Business start-up 101: part one

Business advice for start ups from Adams Moore will always include doing sufficient research on the market you're enteringStarting a new business and working for yourself can be an exciting prospect, albeit daunting. However, excitement about a product or service that you’d like to provide can often over-shadow the really important fundamental activities that must form part of setting up a business, such as business plans, researching the market and funding sources.

As obvious as these elements may sound, a recent survey suggested that only around 25 per cent of business start-ups had a plan, and figures from the Start-up Cities Index last year showed the survival rate for business start-ups in Birmingham was just over 36 per cent. Ensuring your chance of survival is key, if you are to beat the odds.

Here is the first of our two-part article series on starting up a business:

  • Ensuring you have the right attributes to run a business – being able to work to your own agenda, earn profits that will benefit you directly and be your own boss are all incredibly tempting elements when considering starting a business. However, running a business is far from plain sailing or a walk in the park – there’ll be long hours, blood, sweat and tears underpinning any successful business. Think about why you are doing it and ensure you’re up for all the challenges business ownership will bring.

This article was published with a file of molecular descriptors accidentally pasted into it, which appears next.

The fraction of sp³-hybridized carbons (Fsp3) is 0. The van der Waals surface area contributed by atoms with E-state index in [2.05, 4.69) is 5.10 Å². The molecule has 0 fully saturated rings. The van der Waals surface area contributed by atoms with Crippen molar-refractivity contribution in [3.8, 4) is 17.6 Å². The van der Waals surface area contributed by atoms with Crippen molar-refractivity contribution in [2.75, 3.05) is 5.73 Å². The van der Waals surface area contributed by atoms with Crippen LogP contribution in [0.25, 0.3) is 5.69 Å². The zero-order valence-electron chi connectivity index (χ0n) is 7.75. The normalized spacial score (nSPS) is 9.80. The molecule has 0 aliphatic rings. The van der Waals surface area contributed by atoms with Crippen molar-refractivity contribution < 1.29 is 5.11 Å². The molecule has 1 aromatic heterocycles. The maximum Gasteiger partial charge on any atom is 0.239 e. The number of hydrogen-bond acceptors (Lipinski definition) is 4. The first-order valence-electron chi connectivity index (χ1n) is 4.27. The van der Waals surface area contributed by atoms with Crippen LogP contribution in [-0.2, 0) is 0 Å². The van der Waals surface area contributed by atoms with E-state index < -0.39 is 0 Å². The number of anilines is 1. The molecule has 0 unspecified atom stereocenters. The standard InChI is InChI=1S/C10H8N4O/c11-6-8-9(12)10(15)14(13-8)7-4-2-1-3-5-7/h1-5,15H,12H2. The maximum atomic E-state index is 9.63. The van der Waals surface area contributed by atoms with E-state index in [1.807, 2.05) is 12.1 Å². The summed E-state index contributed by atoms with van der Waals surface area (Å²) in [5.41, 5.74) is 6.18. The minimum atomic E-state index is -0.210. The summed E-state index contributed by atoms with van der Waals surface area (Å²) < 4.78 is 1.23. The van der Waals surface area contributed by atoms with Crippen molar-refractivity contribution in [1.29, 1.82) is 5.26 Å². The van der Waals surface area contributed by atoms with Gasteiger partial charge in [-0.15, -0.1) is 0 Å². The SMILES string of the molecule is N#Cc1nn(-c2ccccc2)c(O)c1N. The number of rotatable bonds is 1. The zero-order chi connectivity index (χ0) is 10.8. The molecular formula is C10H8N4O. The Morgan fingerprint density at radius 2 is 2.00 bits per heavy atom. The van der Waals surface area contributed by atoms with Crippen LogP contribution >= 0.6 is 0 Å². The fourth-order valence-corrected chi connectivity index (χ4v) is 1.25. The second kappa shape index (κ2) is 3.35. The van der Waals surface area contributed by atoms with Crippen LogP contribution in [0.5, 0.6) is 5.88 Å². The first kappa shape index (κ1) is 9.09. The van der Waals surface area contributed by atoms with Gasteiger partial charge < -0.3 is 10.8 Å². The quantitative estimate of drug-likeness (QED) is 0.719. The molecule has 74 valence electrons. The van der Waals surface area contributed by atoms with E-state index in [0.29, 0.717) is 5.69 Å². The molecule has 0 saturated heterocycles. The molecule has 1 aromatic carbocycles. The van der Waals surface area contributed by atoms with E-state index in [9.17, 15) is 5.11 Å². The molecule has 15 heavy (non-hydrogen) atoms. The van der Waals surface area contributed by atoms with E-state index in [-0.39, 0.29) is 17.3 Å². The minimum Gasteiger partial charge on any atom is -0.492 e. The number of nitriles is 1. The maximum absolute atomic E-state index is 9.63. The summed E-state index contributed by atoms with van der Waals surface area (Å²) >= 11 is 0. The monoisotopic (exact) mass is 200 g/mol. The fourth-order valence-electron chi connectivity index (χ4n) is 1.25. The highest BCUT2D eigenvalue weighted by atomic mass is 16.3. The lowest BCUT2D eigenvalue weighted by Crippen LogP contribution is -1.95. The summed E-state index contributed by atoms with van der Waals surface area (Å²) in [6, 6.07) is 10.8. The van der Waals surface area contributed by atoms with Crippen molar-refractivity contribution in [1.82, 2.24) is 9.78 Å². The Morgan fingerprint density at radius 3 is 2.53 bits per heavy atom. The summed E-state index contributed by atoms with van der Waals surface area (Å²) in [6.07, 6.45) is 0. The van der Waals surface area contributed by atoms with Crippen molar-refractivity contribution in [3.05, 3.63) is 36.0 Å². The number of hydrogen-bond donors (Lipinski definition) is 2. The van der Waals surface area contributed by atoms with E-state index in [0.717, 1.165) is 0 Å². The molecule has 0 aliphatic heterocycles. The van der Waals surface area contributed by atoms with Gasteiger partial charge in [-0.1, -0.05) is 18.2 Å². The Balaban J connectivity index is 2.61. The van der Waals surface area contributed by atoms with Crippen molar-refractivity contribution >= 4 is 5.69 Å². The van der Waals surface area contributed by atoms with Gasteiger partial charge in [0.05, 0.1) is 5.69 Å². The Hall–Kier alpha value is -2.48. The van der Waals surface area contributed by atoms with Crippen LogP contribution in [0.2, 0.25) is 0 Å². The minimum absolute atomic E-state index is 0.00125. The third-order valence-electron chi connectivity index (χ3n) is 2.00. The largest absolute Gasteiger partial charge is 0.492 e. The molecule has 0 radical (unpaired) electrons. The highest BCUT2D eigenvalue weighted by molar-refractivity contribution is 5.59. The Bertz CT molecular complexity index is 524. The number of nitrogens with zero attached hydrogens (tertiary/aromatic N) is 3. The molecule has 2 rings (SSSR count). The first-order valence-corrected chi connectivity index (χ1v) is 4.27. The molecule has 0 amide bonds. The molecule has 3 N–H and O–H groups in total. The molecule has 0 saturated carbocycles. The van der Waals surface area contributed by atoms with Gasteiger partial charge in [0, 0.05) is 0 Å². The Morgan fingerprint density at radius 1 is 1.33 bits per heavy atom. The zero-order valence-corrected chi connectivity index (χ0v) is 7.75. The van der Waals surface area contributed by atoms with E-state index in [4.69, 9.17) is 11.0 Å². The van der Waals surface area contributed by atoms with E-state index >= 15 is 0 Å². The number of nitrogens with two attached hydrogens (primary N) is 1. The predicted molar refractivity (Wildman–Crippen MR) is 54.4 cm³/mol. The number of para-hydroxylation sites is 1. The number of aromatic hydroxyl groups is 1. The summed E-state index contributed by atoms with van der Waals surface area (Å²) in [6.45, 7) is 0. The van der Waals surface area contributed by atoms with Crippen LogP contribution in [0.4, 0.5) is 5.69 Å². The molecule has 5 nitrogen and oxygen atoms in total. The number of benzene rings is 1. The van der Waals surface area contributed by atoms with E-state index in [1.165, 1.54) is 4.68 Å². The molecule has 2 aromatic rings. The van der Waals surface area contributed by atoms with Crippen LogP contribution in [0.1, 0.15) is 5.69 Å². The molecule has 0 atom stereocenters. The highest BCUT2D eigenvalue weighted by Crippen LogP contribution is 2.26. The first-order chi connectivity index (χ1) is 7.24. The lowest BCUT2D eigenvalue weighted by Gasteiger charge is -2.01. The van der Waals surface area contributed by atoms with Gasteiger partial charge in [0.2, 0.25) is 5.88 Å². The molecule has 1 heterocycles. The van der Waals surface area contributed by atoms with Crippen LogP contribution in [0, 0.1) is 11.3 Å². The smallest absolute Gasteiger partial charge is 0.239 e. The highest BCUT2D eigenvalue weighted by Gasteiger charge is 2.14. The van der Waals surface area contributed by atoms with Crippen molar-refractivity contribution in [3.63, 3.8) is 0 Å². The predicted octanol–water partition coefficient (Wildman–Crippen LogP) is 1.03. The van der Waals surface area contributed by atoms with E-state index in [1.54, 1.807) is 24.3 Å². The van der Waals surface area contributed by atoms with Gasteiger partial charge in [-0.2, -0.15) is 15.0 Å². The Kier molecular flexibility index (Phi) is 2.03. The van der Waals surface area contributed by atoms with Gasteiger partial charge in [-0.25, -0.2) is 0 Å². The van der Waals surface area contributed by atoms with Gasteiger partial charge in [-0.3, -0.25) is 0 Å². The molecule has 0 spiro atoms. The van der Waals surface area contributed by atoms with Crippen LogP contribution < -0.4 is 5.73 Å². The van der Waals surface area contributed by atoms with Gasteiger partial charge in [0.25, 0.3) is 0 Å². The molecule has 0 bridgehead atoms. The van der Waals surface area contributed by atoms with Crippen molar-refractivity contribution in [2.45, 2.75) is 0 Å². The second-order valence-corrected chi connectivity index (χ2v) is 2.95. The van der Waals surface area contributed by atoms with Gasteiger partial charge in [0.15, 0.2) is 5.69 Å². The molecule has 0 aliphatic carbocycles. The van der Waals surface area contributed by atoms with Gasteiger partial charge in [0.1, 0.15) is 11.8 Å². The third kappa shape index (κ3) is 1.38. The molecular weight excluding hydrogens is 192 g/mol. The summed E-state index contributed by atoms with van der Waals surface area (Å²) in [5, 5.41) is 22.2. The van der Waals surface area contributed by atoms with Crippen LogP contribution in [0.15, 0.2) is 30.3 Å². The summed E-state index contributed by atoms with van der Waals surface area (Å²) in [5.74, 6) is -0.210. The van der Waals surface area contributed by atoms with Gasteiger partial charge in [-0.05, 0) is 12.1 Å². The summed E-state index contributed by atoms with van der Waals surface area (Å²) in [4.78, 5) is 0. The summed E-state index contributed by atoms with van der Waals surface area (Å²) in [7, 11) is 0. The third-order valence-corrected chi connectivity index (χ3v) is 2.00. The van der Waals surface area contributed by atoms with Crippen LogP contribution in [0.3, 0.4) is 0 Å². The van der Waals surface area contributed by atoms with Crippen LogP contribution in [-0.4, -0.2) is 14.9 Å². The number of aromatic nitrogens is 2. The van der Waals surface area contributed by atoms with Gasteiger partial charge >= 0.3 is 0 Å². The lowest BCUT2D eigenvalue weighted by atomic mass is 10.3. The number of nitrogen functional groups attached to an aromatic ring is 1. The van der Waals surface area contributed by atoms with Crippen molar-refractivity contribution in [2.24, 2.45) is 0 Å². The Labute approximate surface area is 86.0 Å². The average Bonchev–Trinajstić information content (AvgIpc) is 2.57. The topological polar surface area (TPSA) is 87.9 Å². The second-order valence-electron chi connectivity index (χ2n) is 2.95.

• You can never do too much research – researching a market you are looking to enter and trade in is an absolute must and key to success. Your idea mightn’t be as unique as you think, so do the necessary research to ensure the market isn’t already saturated with providers. If you still wish to enter an industry where competition is fierce, think about your differentiators. If you can’t bring any additional benefits or added value to customers, you’ll be on a long, uphill battle.
  • Sound out the target market – in addition to researching the competition, it is vital to get the views of the people you will be targeting with your product or service. With the rise of social media and online survey providers such as Survey Monkey, it has neve been easier to conduct DIY market research to gain insight on the audience. Offering an incentive usually works well when trying to encourage survey participants. Perhaps even think about creating a dedicated survey panel through an online provider, that you can build and grow for ongoing research to ensure you are always meeting your customers’ changing needs.
  • Create a support system – whether it’s a friend who runs their own business, old colleagues or new acquaintances gained through networking, having a support system around you of people you can use as a soundboard for ideas, go to for advice or to talk an idea through with is an invaluable attribute for you in business. If you want something more formal in place, you can hire a business coach or make full use of accountancy services that offer business advice and extra services to get your business off to a flying start.

Starting out will never be easy, from the decision to go it alone to the execution of the plan and beyond. But the rewards can make the slog worth it. In part two of our Business start-up 101, we’ll be covering professional services, funding and business plan.